3. Both parties were dissatisfied with this order. The decree-holders have appealed and the judgment-debtors have filed objections. The decree-holders again set up their claim (a) for interest on mesne profits, (b) for profits on sir and khud kasht lands, (c) for costs, and (d) for interest on the amount awarded up to the date of realisation. They further contended that as the judgment-debtors were in possession and did not keep' or produce correct accounts of gross realisations, the account of mesne profits should be based on gross rental; and it was for them to prove that they could not have collected more than what they stated they had actually realised. The judgment-debtors set up their claim for costs of collection and for Nankar allowance and for some costs on account of cesses paid by them. At the hearing they withdrew this third last claim and confined themselves to the first two.
4. As regards interest we find ourselves concluded by the definition contained in Section 2, Clause (12) of Act No. V of 1908. There is nothing new in the definition, it simply reproduces the definition given of mesne profits in Section 211 of the old Code, XIV of 1882. The claim for interest must prevail.
5. With reference to the claim for profits as rents of the sir and khud kasht cultivation, we agree with the view taken by the Court below. It is true that the mortgagors are entitled to the gross receipts. The respondents have filed accounts and produced evidence and the lower appellate Court has accepted that evidence. It was for the appellants to show either that the accounts were wrong or that there was negligence. Neither has been proved. This part of the claim, is disallowed.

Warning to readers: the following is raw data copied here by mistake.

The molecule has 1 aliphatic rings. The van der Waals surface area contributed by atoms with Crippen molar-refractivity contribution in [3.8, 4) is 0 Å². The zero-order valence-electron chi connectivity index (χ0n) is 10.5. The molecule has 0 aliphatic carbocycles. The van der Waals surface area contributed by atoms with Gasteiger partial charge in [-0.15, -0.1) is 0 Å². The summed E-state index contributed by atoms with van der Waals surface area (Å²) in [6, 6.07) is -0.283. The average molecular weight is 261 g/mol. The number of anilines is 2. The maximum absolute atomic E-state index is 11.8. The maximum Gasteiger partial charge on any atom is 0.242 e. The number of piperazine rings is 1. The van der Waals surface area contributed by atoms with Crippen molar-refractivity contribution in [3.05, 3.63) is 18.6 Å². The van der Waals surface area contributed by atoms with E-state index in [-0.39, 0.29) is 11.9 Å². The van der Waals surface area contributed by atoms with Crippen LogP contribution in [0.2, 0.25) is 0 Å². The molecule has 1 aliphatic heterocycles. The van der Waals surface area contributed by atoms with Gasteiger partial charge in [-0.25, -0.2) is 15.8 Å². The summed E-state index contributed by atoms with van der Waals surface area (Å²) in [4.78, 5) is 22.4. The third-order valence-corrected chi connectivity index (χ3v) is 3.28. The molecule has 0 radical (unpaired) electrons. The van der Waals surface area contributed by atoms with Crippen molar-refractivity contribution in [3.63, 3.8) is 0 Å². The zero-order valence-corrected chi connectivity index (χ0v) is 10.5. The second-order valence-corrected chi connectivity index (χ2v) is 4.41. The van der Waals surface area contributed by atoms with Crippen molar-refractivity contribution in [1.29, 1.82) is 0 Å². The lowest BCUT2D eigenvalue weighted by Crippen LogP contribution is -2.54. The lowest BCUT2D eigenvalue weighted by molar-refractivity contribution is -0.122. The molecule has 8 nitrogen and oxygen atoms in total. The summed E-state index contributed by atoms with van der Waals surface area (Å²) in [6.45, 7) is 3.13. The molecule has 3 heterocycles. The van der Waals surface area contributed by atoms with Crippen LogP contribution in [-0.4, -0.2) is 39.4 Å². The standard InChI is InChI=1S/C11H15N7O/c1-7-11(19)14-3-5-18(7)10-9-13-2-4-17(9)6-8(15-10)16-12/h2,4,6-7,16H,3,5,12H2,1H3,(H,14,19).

6. As regards the costs of collection, the provisions of Section 76, Clause (1) of Act No. IV of 1882 make the mortgagee liable to account, for the gross receipt from the mortgaged property from the date of the tender. The order disallowing the costs of collection cannot be interfered with. The decree-holders are entitled to interest on the amount award-, ed as mesne profits up to date of realization. This claim is good and prevails.
7. We now turn to the objections filed by the respondents under Order 41, Rule 22, of Act No. V of 1908. We have already dealt with the first of them. The lower appellate Court finds that there is no satisfactory evidence to prove that the respondents paid any Nankar allowance.
8. The result, therefore, is that we allow this appeal so far that we vary the decree of the Court below and award the appellants interest upon mesne profits from the date of tender of the mortgage money up to date of realization at the rate of six per cent, per annum. We dismiss the objections.
9. The appellants will get the costs of the case and of the appeal in proportion to their success, The costs in this Court are allowed on the higher scale.